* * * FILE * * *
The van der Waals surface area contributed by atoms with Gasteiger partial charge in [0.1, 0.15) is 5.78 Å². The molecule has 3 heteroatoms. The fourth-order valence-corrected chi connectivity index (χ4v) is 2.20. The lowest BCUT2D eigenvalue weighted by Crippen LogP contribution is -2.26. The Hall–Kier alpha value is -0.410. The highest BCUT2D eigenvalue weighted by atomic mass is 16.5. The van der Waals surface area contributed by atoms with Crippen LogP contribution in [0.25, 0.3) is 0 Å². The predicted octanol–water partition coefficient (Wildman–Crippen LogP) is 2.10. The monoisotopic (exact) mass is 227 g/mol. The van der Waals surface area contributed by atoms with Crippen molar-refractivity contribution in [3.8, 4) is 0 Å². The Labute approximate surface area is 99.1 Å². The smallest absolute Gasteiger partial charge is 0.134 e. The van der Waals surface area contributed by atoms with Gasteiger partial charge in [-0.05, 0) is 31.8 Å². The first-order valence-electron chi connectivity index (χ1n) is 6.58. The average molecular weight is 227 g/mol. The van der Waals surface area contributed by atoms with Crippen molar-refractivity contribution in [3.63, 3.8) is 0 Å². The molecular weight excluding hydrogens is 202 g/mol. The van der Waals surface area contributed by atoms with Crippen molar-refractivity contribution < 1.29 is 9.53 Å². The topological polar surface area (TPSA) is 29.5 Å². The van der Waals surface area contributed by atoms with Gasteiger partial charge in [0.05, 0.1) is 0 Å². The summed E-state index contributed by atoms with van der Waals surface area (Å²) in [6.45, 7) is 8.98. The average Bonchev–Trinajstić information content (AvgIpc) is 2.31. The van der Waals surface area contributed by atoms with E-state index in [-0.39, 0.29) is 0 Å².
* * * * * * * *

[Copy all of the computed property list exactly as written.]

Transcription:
The van der Waals surface area contributed by atoms with Gasteiger partial charge in [0.1, 0.15) is 5.78 Å². The molecule has 3 heteroatoms. The fourth-order valence-corrected chi connectivity index (χ4v) is 2.20. The lowest BCUT2D eigenvalue weighted by Crippen LogP contribution is -2.26. The Hall–Kier alpha value is -0.410. The highest BCUT2D eigenvalue weighted by atomic mass is 16.5. The van der Waals surface area contributed by atoms with Crippen LogP contribution in [0.25, 0.3) is 0 Å². The predicted octanol–water partition coefficient (Wildman–Crippen LogP) is 2.10. The monoisotopic (exact) mass is 227 g/mol. The van der Waals surface area contributed by atoms with Crippen molar-refractivity contribution in [3.8, 4) is 0 Å². The Labute approximate surface area is 99.1 Å². The smallest absolute Gasteiger partial charge is 0.134 e. The van der Waals surface area contributed by atoms with Gasteiger partial charge in [-0.05, 0) is 31.8 Å². The first-order valence-electron chi connectivity index (χ1n) is 6.58. The average molecular weight is 227 g/mol. The van der Waals surface area contributed by atoms with Crippen molar-refractivity contribution in [3.63, 3.8) is 0 Å². The molecular weight excluding hydrogens is 202 g/mol. The van der Waals surface area contributed by atoms with Crippen molar-refractivity contribution < 1.29 is 9.53 Å². The topological polar surface area (TPSA) is 29.5 Å². The van der Waals surface area contributed by atoms with Gasteiger partial charge in [0.05, 0.1) is 0 Å². The summed E-state index contributed by atoms with van der Waals surface area (Å²) in [6.45, 7) is 8.98. The average Bonchev–Trinajstić information content (AvgIpc) is 2.31. The van der Waals surface area contributed by atoms with E-state index in [-0.39, 0.29) is 0 Å².